For more than a decade, Tommy and Tracy belonged to the Church of Satan, which was founded in 1966 by Chicago-born autodidact Anton Szandor LaVey, author of The Satanic Bible. In 2013, a renegade faction, dissatisfied with the Church of Satan’s lack of political engagement, broke away to establish The Satanic Temple. Based in Salem, Massachusetts, the organization now has around forty chapters across America (including in Austin, Dallas, and San Antonio), plus outposts in Australia, Canada, Finland, Germany, and the United Kingdom. In contrast to the Church of Satan’s lower profile, The Satanic Temple has made a name for itself through political activism. In 2018, after Arkansas lawmakers allowed a Ten Commandments monument to be erected on state capitol grounds, The Satanic Temple tried, without success, to install a seven-foot-high Baphomet statue beside it. More recently, it has demanded an exemption from Texas’s abortion ban, claiming the ban infringes on their religious belief that life begins at birth.
Satanism has long held an allure for people who feel marginalized by society. In The Satanic Bible, LaVey elaborates a libertarian, hedonistic philosophy that “condones any type of sexual activity which properly satisfies your individual desires—be it heterosexual, homosexual, bisexual, or even asexual, if you choose.” The Satanic Temple of Houston would be donating proceeds from the “Left Hand Illumination” exhibition to the Montrose Center, a nonprofit that supports Houston’s LGBTQ community. The congregation also partners with the Montrose Center for its annual “Menstruatin’ with Satan” campaign, which distributes menstrual hygiene products to Houstonians in need.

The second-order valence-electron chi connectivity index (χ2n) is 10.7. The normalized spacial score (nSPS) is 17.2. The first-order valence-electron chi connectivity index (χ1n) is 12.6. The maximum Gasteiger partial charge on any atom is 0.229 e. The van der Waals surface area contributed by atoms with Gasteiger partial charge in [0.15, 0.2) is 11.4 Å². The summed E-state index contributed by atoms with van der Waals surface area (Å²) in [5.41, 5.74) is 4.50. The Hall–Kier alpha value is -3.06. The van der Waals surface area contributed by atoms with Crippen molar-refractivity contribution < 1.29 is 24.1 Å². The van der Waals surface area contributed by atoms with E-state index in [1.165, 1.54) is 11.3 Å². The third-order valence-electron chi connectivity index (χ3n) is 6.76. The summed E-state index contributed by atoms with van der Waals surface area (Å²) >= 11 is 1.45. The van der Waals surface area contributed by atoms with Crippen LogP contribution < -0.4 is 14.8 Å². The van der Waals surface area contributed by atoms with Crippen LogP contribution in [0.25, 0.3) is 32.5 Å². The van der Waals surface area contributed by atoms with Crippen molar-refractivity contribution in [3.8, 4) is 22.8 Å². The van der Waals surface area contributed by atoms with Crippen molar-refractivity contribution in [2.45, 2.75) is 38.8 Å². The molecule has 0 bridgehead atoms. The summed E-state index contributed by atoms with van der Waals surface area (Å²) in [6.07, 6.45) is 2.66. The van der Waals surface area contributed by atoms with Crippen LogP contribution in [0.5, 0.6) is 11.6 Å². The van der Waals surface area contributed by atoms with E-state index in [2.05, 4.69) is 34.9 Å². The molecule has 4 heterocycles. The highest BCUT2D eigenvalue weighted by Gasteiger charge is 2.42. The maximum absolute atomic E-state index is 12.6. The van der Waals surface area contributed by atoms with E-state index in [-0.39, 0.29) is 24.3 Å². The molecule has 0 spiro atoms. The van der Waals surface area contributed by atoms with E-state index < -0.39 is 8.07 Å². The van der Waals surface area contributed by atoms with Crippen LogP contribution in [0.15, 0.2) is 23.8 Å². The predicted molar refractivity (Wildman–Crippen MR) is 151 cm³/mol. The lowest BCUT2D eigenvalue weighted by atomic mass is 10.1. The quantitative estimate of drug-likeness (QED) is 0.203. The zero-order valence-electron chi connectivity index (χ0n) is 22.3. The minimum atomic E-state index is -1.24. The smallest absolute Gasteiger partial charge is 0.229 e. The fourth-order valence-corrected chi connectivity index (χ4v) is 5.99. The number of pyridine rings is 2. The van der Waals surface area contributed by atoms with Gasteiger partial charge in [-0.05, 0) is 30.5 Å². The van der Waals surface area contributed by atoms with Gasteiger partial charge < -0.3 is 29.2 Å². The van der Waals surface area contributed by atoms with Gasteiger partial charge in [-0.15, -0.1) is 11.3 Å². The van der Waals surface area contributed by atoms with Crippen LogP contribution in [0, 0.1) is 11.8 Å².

In 2019, the temple sold tickets to a “black mass” at the Brash Brewing Company, to coincide with the release of Brash’s latest beer, a double coffee milk stout called Black Masses. Around a hundred people bought tickets to the event, which also attracted protesters from local churches. “I always thought that was ironic,” Tommy said. “You know, Satanists don’t show up at Christian churches on Sunday morning and try to stop people from doing their thing.”
Prospective ministers of The Satanic Temple must take an online course and complete a background check, after which they are licensed to perform weddings, funerals, and so-called “unbaptisms.” “A lot of people were baptized into a religion unknowingly,” said Casey Widdershins, a Houston public sector worker who was ordained in 2021. “An unbaptism is a way for people to say, ‘I’m disaffiliating from this religious tradition and reclaiming my own autonomy.’ ”
On the street outside the exhibition, around a dozen local vendors were hawking Luciferian wares—T-shirts, handmade crafts, jewelry, occult books. Attendees’ fleshly desires were not ignored: Jacklyn Lira, the proprietor of Screwed Up Tapatios, was selling a deep-fried snack that resembled a flauta. She wore a black T-shirt emblazoned with the words “Heavy Metal.” “I’ve been looking into Satanism,” she told me. “I grew up Catholic, but I didn’t follow that path.”
Nearby, Brittany Falcon was manning a booth that sold 3D-printed jewelry such as upside-down crucifix earrings. “I’ve always admired what the devil represents,” she told me. “Knowledge, wisdom, getting back up when you fall down. He’s the bringer of light. Honestly, Satanists are some of the nicest people you’ll ever meet.”